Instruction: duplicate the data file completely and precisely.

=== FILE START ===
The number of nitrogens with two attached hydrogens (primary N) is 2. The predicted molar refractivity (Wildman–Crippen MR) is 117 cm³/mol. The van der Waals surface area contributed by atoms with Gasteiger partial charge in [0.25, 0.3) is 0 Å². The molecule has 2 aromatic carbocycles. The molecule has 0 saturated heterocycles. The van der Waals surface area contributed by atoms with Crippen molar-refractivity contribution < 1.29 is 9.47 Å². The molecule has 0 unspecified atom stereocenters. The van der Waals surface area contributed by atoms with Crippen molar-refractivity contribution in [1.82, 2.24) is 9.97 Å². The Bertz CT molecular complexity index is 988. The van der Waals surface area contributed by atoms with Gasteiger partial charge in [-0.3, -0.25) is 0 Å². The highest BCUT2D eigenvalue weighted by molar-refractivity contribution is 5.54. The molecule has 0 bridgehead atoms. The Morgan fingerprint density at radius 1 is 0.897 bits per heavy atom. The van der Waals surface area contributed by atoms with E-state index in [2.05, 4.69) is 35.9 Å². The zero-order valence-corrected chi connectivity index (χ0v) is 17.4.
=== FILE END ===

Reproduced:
The number of nitrogens with two attached hydrogens (primary N) is 2. The predicted molar refractivity (Wildman–Crippen MR) is 117 cm³/mol. The van der Waals surface area contributed by atoms with Gasteiger partial charge in [0.25, 0.3) is 0 Å². The molecule has 2 aromatic carbocycles. The molecule has 0 saturated heterocycles. The van der Waals surface area contributed by atoms with Crippen molar-refractivity contribution < 1.29 is 9.47 Å². The molecule has 0 unspecified atom stereocenters. The van der Waals surface area contributed by atoms with Crippen molar-refractivity contribution in [1.82, 2.24) is 9.97 Å². The Bertz CT molecular complexity index is 988. The van der Waals surface area contributed by atoms with Gasteiger partial charge in [-0.3, -0.25) is 0 Å². The highest BCUT2D eigenvalue weighted by molar-refractivity contribution is 5.54. The molecule has 0 bridgehead atoms. The Morgan fingerprint density at radius 1 is 0.897 bits per heavy atom. The van der Waals surface area contributed by atoms with E-state index in [2.05, 4.69) is 35.9 Å². The zero-order valence-corrected chi connectivity index (χ0v) is 17.4.